High Hopes

With each day that passes, the situation becomes more desperate. When will the sea ice form?

The bears are starving. How much longer can they wait?  For the females, time is running out. They have to put on enough weight before denning to ensure a viable pregnancy. Already impregnated during the mating season, the implantation of the foetus in the womb is delayed in polar bears until they den for the winter. If the female has put on enough weight to sustain her and provide milk for her cubs through her hibernation, a pregnancy will progress. Global warming means that the sea ice forms later and later each year. The bears have to wait for the ice to form so they can hunt seals. It’s just too hard to catch a seal in open water and it expends too much precious energy when you haven’t eaten for months. Waiting on the sea ice by a breathing hole is a bear’s best chance. With the feeding season shrinking as quickly as the ice caps, there is simply less time for eating and putting on weight. This means less pregnancies and the prospect that polar bears could be extinct in the wild by 2050.

That is unthinkable.

The mood in Churchill is palpably tense. When will the sea ice begin to form? The ocean has an oily consistency. Waves lap  thickly onto the bay under an invisible layer of almost-ice. The signs are there. The bears began arriving weeks ago. They scan the bay, sniff the air…… waiting, waiting. It’s already late November and we start to wonder if the ice will actually form this year. To even consider this as a possibility is surreal. The sea ice has formed in Hudson Bay  between mid – October and mid –  November every year in living memory.

My final day in Churchill and we all awake to the news that overnight the ice has started to form! I get dressed and literally run to the helicopter pad and find a pilot. Ok, the weather is bad, visibility is poor, but it’s good enough. Let’s go.

We take off and I slide open the window and get ready. Experience has taught me that this is high-wind photography. On my first trip, my camera was almost sucked out the window! This gives a whole new meaning to the concept of camera shake. When I stick my head out the window my heavy 100-400 zoom lens is literally blown about like a brick feather, bashing back and forth against the window frame. I have to use all my body weight to counteract the forces.

We fly over the tundra and see a small herd of moose between a stand of trees, almost obscured by the falling snow. When we reach the shore of the bay, we see it.


Ice as far as the eye can see.

Yesterday, this was a beach. Today, bears are lying on their backs sunbaking on invisible beach towels and sun lounges, on ice. The point where the water meets the shore is now a white outline of waves  frozen in the act of rolling onto the beach. The sea is gone  and there are three bears venturing out onto the newly-formed icy platform of white and grey. I see a bear lying with his tummy flat on the ice, his front and back legs sprawled out so that he looks like a polar bear skin rug on a white marble floor.  A bird alights next to him and walks in a circle around the bear, as if staking out his territory. Perhaps the bird is anticipating a free meal, compliments of the bear. I watched as the bear kept perfectly still, following the bird with only his eyes, like the Mona Lisa. This bird was in serious peril of becoming an appetizer before the main course. Though tempting for a desperately hungry bear, lowering himself to settle for such scraps was perhaps too demeaning for such a mighty hunter and the bear closed his eyes as fluffy snow flakes gently fell on him, beckoning him back to sleep.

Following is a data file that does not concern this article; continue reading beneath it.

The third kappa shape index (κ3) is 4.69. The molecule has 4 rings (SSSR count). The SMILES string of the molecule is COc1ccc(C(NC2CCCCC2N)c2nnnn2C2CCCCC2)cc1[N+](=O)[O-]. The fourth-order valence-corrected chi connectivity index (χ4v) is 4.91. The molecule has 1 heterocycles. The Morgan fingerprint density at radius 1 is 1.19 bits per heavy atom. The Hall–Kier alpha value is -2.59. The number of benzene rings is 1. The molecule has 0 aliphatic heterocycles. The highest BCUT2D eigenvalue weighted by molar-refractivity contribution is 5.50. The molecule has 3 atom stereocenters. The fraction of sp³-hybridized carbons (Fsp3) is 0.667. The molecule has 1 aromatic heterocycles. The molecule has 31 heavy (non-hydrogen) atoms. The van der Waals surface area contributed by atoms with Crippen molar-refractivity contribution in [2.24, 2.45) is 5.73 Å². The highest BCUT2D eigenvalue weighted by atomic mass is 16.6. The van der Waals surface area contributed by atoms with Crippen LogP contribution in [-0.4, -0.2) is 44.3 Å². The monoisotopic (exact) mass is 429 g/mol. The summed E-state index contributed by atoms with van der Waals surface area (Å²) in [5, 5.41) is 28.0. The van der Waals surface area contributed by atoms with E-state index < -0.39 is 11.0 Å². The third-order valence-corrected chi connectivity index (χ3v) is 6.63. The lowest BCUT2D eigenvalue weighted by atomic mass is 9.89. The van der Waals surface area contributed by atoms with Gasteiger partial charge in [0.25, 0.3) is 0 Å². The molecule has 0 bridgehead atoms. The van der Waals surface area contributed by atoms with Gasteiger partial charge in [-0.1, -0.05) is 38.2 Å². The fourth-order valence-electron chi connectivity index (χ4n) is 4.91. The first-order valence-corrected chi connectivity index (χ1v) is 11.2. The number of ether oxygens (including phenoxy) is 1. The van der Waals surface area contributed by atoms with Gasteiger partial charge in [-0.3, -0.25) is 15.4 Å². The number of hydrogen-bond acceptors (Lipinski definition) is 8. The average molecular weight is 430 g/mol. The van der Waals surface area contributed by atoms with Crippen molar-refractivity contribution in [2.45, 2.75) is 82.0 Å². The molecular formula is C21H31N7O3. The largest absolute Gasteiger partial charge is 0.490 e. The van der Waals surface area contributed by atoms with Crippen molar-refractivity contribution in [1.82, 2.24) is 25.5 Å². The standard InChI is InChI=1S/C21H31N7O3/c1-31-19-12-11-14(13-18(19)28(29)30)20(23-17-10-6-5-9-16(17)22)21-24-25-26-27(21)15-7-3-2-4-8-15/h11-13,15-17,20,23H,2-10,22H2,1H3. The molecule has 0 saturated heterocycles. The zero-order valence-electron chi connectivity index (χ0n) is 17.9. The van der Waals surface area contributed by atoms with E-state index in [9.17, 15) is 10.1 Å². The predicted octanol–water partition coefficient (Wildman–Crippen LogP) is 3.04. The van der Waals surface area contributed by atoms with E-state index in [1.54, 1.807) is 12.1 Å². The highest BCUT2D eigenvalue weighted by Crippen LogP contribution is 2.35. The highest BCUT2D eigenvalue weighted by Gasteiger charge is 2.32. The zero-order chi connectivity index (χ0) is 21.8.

There are more bears out here. One steps out onto a thin bridge of ice perched across two large sheets of ice. As the bear’s front paws land, the ice  bridge snaps like a thin piece of toffee and the bear leaps out across the abyss. Are these bears the bravest or the most desperate? In most places the ice is still too thin to support their weight. I see them slipping and sliding across the watery surface that provides no grip. It reminds me of the  slushy, melting  ice rinks of my youth where I would gingerly skate through the obstacle course of falling teenagers. I start to laugh but then I see a bear really struggling and I realize this is serious. He keeps falling through the thin ice, hauling himself out and falling through again and again. It is such hard work and I find myself falling with him each time. I am almost breathless with anxiety and exhaustion, just watching him. Silently in my mind I am willing him on. “Get up, you can do it”.  He’s on his knees, waiting for the energy to try again. He pulls himself up, slips, gets up,  places a giant paw on the ice. It cracks and he falls in again. Now, realising he is just too heavy for the thin ice, he lies flat out on his tummy and pulls himself along, looking up at the big noisy thing hovering, observing above him, with an expression of  determination and humiliation.  Then I see an even more astonishing sight.

A bear has caught a seal! He’s pulling it up out of a hole in the ice and dragging it away so that the seal can’t escape and disappear down the hole. There is a grotesque bright red smear of blood on white ice, tracing the bear’s steps. The scene is so extraordinary, I forget to take a photo. I just watch, transfixed. I have never seen something like this before and my reaction surprises me. I am jubilant, euphoric. I feel like laughing and crying. I am shocked that seeing a brutal bloody kill could fill me with such elation. Suddenly, I care nothing for the seal. I am cheering for the bear. So is Phil, the pilot. We are as happy as  parents seeing their children graduate or getting married. In this moment, they are our bears and they have triumphed and we are relieved and grateful and moved. They will be OK now. For another year.

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